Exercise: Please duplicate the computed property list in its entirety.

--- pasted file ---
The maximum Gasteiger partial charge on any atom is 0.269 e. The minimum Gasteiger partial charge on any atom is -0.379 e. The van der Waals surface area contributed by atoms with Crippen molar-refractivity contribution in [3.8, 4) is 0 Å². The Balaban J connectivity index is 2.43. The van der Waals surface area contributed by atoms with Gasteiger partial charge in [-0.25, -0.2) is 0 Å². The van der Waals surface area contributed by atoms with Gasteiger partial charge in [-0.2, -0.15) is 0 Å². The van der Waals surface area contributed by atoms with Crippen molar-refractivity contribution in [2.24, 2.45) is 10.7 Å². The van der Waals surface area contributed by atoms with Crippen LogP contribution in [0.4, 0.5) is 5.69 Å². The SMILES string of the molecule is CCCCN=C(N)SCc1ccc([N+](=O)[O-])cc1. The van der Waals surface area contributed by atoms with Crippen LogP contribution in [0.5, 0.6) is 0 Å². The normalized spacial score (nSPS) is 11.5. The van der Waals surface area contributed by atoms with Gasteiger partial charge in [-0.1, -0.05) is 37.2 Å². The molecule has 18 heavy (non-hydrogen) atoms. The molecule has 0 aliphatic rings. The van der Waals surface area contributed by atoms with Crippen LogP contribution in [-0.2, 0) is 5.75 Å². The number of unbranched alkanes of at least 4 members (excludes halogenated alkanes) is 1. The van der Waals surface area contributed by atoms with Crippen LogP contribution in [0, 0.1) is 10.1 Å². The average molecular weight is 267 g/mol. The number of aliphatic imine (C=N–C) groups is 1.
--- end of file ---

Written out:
The maximum Gasteiger partial charge on any atom is 0.269 e. The minimum Gasteiger partial charge on any atom is -0.379 e. The van der Waals surface area contributed by atoms with Crippen molar-refractivity contribution in [3.8, 4) is 0 Å². The Balaban J connectivity index is 2.43. The van der Waals surface area contributed by atoms with Gasteiger partial charge in [-0.25, -0.2) is 0 Å². The van der Waals surface area contributed by atoms with Gasteiger partial charge in [-0.2, -0.15) is 0 Å². The van der Waals surface area contributed by atoms with Crippen molar-refractivity contribution in [2.24, 2.45) is 10.7 Å². The van der Waals surface area contributed by atoms with Crippen LogP contribution in [0.4, 0.5) is 5.69 Å². The SMILES string of the molecule is CCCCN=C(N)SCc1ccc([N+](=O)[O-])cc1. The van der Waals surface area contributed by atoms with Crippen LogP contribution in [0.5, 0.6) is 0 Å². The normalized spacial score (nSPS) is 11.5. The van der Waals surface area contributed by atoms with Gasteiger partial charge in [-0.1, -0.05) is 37.2 Å². The molecule has 18 heavy (non-hydrogen) atoms. The molecule has 0 aliphatic rings. The van der Waals surface area contributed by atoms with Crippen LogP contribution in [-0.2, 0) is 5.75 Å². The number of unbranched alkanes of at least 4 members (excludes halogenated alkanes) is 1. The van der Waals surface area contributed by atoms with Crippen LogP contribution in [0, 0.1) is 10.1 Å². The average molecular weight is 267 g/mol. The number of aliphatic imine (C=N–C) groups is 1.